Adam Zucker's film Greensboro: Closer to the Truth will screen at the Columbus Jewish Film Festival on March 11, 2008 at 6PM at the Wexner Center Film/Video Theater.  Zucker will give the keynote address at 8 PM, followed by a panel discussion.

 

 

Death, Lies and Videotape:  

Documentary follows survivors of Greensboro Massacre

by Janel St. John

 

It was a recipe for disaster. Almost 30 years ago, members of the Communist Workers Party (CWP) were uniting black and white industrial workers in Greensboro, North Carolina. The Klu Klux Klan was not only upset by the ‘racial mixing,’ they were provoked by CWP’s “Death to the Klan” literature. When the CWP planned an Anti-Klan Rally, the two groups collided and disaster is exactly what happened. The melee, which left five people dead and 11 injured, has become known as the Greensboro Massacre.

This story is retold in producer/director Adam Zucker’s beautiful and haunting film, Greensboro: Closer to the Truth. Though straight from the pages of American history, the story has, for the most part, gone untold. “I’ve been showing the film a lot,” Zucker said. “And generally speaking, no one knows about what happened in Greensboro in 1979, and no one knows about 2004 through 2006.”

 


What happened in 1979, was captured by four local news camera crews. The Death to the Klan March, organized by the CWP, was set to begin in the predominantly black housing project, Morningside Heights on November 3rd. When a caravan of Klansmen and members of the American Nazi Party drove through the protesters, mayhem ensued. The Klansmen and Nazis emerged from their cars with an arsenal of guns and opened fire, killing five people. A police detective and a police photographer were the only two officers on site, but they did not intervene. Other officers arrived 15 minutes after the shooting stopped. Though recorded on video, the Klan and Nazis charged, were acquitted of murder by all-white juries. In 1985, a jury in a federal civil trial found them, as well as members of the Greensboro Police Department, jointly liable in one of the deaths.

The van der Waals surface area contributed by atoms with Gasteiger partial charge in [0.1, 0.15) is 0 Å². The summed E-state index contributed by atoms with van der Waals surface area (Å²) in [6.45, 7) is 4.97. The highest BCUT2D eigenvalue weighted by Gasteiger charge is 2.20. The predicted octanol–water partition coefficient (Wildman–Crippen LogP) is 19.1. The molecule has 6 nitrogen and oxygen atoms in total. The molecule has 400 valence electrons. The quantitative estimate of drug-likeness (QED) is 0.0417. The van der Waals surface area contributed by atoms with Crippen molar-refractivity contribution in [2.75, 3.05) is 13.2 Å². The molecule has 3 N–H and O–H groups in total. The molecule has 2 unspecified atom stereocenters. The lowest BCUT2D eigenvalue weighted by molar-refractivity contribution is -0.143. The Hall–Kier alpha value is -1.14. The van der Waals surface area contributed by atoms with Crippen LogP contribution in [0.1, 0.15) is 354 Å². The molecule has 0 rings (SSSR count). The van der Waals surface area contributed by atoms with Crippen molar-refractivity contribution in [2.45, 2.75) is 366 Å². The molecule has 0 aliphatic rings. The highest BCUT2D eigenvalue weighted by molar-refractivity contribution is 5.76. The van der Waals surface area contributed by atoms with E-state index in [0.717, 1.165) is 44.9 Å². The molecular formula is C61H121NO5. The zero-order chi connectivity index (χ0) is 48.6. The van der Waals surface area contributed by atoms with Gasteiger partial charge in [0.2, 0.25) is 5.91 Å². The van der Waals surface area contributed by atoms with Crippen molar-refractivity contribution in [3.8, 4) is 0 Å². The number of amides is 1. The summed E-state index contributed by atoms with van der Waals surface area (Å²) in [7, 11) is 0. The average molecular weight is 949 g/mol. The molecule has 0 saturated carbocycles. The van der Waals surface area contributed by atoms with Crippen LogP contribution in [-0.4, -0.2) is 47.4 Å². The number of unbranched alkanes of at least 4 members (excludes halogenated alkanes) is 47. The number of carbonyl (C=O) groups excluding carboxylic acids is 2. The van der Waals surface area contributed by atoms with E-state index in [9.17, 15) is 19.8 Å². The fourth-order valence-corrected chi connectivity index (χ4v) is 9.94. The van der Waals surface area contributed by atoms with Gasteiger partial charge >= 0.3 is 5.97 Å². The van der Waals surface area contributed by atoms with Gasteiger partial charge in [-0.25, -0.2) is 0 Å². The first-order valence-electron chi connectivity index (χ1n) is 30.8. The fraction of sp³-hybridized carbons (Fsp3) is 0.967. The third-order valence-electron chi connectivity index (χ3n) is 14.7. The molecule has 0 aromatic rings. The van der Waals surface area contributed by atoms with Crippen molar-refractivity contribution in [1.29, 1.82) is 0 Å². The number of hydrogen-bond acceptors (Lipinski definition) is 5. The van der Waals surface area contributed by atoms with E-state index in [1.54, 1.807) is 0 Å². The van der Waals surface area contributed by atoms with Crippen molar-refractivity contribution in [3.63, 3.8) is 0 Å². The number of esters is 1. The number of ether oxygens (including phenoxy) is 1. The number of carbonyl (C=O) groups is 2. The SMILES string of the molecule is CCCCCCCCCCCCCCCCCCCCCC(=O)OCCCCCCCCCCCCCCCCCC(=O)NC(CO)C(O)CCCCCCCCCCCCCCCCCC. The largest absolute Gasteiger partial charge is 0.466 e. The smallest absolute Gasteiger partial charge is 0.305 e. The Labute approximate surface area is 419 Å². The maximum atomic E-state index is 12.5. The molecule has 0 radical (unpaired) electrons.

Twenty-five years later, the Greensboro film, produced and directed by Adam Zucker, reconnects with the players in this tragedy—widowed and wounded survivors, along with their attackers—and chronicles how their lives have evolved in the long aftermath of the killings. In 2004, the first Truth and Reconciliation Commission ever held in the United States is convened in Greensboro to investigate the Massacre and answer some questions: What really happened and why? How did good people accept cold-blooded murder and go on with business as usual? How could this have happened without the active involvement and complicity of the police department? The commission was patterned after the South African model which investigated generations of human rights abuses under apartheid. The goal of the Greensboro commission was to elicit testimonials, confessions and acknowledgment of wrongdoing, and release a report that would help “heal broken relations . . . distinguishing truth from falsehood and allowing for . . . public mourning and forgiveness,” Commissioner Cynthia Brown said.

The southern city of Greensboro provides a picturesque backdrop for this tale of lies and deceit and truth and reconciliation. Greensboro, which originally began as a film about Truth Commissions, is the first film, initiated by Zucker, an independent filmmaker and editor who also raised the funds for the project. “As I began to look into the story and met and talked to some of the people,” he said, “I became more interested in the characters and in the concept that these people had gone through this incredible thing a quarter of a century ago and had changed and evolved a great deal. It really became a character-driven thing about how people change or don’t change over time.”

Redemption and change are the overwhelming themes of Greensboro. Virgil Griffin, who was and still is, the Imperial Wizard of the Klan, provided colorful commentary. Jim Melvin, mayor of Greensboro from, 1971-1981, is also less than anxious for the city’s dirty laundry to be aired. But Roland Wayne Wood, former local leader of the Nazi Party, expressed sorrow that people were hurt and asked forgiveness for being “a bigot and a racist.” Pro-labor activist turned Baptist preacher, Nelson Johnson is also a different person. In 1979, Johnson was a key militant and outspoken organizer of the rally supporting labor and denouncing the Klan. Greensboro finds him older, slower, and wiser. Now a grandfather and pastor of Faith Community Church, Johnson reflected on the mistakes and missteps leading up to the massacre. He apologized for some name-calling and lamented on how the rally could have been more appropriately named “Death to Racism” rather than “Death to the Klan.”

Though the City of Greensboro did not embrace the commission’s final report, Greensboro the film is taking this message of hope and healing much further than city limits. The actual video footage of the 1979 shootings is graphic and hard to watch, but the sheer splendor of human transformation in this film, far outweighs the tragic events.
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